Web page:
18 Aug Week 6: ARP (5th Red Flag – Anti-Social)
If your (wo)man does attend an event with family and friends, he makes sure you pay by acting like a grumpy mute the whole time.
He won’t talk. Or smile. Or engage in any conversations. (This goes for female Asshats too, but I use the male pronoun to keep things simple.)
Your friends and family make valiant efforts to draw him out, but he only does the bare minimum to not seem like a complete jerk.
Because my emotionally abusive relationship with Mr. Cruelly Handsome trudged on for five years I did manage to harangue and coerce him into attending various functions from time to time, and often I ended up wishing he wasn’t there.
Sometimes he’d surprise me and actually speak to my friends and family like an engaged man who really cared about me, filling me with hope that we’d finally crossed a hurdle.
Then, the very next time, he might withdraw completely. (See Red Flag #2 about Inconsistency!)
One date, in particular, was an absolute nightmare. We’d been invited to dinner with a couple I was friends with and Mr. C literally didn’t speak once the entire restaurant dinner.
Imagine sitting in a restaurant booth with four people and one of them literally stares at the football game on the TV over the bar and doesn’t speak to the other three people for over an hour.
It was like being sucked into a black hole. And it was incredibly embarrassing.
I recall breaking up with Mr. C after that. One week later he appeared at my work bearing flowers, balloons and a heartbroken countenance.
Due to some of my character traits (which I’ll detail in subsequent weeks) I was susceptible to relapse and it wasn’t long before I was back on the rollercoaster once more.
I want you to pull out a pen and your Asshat Recovery Program Notebook for my …
CALL TO ACTION:
List A: Write a list of all the ways your Asshat has embarrassed you in front of friends and family.
This is just for your own personal use. You are not supposed to lash your Asshat with all of his failings. It’s not about him.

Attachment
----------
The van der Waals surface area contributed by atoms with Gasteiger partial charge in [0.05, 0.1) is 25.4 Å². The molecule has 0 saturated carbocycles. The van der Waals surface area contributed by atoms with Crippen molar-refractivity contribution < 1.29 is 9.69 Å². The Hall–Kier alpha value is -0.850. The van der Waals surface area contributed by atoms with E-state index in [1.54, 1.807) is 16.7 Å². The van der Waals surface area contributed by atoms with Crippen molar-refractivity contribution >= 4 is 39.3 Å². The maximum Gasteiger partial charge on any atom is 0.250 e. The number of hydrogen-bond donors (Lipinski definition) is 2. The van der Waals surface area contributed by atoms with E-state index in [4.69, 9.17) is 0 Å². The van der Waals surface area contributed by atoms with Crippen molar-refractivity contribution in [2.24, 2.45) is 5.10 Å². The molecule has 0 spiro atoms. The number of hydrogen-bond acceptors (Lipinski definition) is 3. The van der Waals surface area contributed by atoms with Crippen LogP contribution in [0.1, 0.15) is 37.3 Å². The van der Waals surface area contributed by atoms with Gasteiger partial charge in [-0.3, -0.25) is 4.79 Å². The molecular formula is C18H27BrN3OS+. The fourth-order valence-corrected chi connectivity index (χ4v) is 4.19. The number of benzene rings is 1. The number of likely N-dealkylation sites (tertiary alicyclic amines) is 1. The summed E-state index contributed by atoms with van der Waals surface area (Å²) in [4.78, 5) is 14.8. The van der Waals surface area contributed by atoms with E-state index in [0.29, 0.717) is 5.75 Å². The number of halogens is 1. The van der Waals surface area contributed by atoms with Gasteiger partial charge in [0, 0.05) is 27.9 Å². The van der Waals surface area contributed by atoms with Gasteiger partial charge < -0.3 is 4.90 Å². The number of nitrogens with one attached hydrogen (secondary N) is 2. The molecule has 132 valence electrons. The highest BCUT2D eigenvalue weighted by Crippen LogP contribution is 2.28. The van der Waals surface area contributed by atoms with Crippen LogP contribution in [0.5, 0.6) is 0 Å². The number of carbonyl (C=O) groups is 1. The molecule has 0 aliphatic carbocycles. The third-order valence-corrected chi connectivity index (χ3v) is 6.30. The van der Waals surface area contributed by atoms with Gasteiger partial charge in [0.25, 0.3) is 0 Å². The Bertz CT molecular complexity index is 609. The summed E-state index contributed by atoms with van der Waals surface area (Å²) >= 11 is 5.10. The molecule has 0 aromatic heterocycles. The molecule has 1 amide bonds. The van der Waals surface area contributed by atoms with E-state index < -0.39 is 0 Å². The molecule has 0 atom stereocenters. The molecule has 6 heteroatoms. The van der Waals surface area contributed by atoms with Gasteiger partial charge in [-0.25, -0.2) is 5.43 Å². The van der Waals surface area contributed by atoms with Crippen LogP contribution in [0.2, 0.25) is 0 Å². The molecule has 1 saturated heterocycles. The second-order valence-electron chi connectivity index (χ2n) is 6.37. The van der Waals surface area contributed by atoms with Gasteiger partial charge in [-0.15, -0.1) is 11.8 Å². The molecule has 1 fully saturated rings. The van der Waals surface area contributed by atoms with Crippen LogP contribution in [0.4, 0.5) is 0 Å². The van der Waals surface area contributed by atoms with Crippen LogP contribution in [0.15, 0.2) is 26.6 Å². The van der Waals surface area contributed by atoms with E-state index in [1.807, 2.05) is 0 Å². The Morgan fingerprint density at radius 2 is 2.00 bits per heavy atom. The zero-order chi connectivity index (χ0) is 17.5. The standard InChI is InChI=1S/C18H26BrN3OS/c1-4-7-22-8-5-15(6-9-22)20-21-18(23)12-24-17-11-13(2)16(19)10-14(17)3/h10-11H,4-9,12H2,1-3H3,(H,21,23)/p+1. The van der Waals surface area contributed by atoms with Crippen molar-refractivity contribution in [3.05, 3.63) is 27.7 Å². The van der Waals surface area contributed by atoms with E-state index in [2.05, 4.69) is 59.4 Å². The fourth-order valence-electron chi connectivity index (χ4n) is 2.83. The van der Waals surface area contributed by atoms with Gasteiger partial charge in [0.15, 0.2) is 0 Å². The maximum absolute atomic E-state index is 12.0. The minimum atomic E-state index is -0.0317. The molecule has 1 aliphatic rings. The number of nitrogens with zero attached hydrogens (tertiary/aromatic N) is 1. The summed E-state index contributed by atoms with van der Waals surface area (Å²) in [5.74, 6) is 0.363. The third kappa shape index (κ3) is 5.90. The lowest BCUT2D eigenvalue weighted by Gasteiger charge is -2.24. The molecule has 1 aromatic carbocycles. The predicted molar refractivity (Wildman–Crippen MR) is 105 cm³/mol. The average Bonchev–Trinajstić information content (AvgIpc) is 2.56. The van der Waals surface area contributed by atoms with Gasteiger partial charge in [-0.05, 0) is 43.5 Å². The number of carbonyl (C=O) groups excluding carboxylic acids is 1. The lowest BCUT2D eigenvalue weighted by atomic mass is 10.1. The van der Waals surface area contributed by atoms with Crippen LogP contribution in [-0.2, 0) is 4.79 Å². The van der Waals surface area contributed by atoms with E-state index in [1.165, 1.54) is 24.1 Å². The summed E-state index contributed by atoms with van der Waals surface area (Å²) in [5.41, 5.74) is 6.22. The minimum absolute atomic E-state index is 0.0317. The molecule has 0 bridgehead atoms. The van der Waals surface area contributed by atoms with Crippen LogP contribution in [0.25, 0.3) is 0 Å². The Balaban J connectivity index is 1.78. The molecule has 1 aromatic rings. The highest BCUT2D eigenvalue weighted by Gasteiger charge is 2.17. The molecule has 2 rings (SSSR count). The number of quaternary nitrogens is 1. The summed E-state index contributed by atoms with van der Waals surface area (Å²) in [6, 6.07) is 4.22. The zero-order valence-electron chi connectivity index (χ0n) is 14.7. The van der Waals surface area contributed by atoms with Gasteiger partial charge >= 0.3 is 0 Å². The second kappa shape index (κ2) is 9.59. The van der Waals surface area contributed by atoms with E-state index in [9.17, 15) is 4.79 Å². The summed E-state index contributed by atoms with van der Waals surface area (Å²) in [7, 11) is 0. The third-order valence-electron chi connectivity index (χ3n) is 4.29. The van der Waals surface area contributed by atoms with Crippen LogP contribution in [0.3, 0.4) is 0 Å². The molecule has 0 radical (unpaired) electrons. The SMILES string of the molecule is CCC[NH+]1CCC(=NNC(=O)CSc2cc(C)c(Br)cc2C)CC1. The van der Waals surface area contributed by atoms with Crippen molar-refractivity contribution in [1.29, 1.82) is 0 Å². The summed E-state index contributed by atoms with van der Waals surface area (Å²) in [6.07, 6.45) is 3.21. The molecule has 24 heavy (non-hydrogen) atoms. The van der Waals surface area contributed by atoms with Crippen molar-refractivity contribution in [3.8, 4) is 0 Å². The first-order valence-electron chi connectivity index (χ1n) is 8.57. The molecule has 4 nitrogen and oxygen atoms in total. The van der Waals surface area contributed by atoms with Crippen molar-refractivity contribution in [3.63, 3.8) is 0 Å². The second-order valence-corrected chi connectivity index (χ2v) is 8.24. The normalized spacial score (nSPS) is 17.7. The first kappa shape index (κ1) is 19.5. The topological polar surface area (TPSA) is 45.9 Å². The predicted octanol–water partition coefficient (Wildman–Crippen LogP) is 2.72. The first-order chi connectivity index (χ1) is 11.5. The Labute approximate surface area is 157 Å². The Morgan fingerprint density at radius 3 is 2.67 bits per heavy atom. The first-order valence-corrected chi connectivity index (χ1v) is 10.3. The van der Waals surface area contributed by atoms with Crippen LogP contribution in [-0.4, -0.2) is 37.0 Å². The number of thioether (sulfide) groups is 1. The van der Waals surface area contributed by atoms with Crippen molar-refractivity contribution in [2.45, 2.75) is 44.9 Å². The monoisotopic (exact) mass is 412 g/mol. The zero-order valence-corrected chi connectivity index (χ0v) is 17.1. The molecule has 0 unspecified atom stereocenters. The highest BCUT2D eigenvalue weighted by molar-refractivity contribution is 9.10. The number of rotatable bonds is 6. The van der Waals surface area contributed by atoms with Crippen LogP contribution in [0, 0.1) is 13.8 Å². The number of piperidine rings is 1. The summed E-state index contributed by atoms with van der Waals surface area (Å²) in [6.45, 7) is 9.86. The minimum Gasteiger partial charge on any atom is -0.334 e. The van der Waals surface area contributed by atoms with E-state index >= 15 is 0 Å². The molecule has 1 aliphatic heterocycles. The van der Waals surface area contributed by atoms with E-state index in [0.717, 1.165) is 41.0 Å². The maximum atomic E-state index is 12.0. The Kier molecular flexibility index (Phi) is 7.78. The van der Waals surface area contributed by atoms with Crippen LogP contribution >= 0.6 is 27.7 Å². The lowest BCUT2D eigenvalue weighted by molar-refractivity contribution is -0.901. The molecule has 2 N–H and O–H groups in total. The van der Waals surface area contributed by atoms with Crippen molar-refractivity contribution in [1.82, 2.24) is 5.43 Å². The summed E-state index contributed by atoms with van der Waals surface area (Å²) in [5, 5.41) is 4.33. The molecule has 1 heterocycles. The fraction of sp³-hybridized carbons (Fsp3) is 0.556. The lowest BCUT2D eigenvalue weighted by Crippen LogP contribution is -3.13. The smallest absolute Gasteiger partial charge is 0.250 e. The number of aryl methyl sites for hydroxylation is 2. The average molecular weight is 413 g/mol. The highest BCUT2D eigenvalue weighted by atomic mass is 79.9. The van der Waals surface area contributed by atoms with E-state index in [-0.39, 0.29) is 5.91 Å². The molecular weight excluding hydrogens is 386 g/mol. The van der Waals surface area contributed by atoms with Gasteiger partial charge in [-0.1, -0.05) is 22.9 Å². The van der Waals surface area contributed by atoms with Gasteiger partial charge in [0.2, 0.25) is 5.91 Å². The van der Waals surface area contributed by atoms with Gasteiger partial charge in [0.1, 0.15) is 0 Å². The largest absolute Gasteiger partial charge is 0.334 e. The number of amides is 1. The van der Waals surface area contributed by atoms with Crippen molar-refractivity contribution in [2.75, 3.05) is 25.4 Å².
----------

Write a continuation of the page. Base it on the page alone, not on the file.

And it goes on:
It’s about you.
It’s to help you gauge the level of your self-esteem and the intensity of your addiction. We have to become aware of who we are and how deep our denial is before we can move forward.
List B: Write an entire page conjuring up the way you wish a partner would behave in social situations with your family and friends.
Be very detailed. Visualize the way that would look and feel.
Here’s what I wrote:
My man would be eager to meet my friends and family because they are important to me. He’d be warm and friendly, asking questions and engaging my loved ones in conversation. He’d want to make a good impression because he loves me.
I’d feel at ease knowing I could trust my man to handle himself beautifully without my badgering, assistance or intervention.
After the date my friends and family would call to tell me how much they really liked my man and how happy they were for me to find such a gem.
List B is even more important than List A, because until we can visualize the way we want to be treated it’s easy for us to accept poor treatment and even to think that kind of behavior is normal and acceptable.
Your List B does actually exist. I know because after years of mopey men I married a man who fulfilled all of my wishes on List B.
There’s a great deal of power in visualization. You gotta see it to welcome it into your life. xo S
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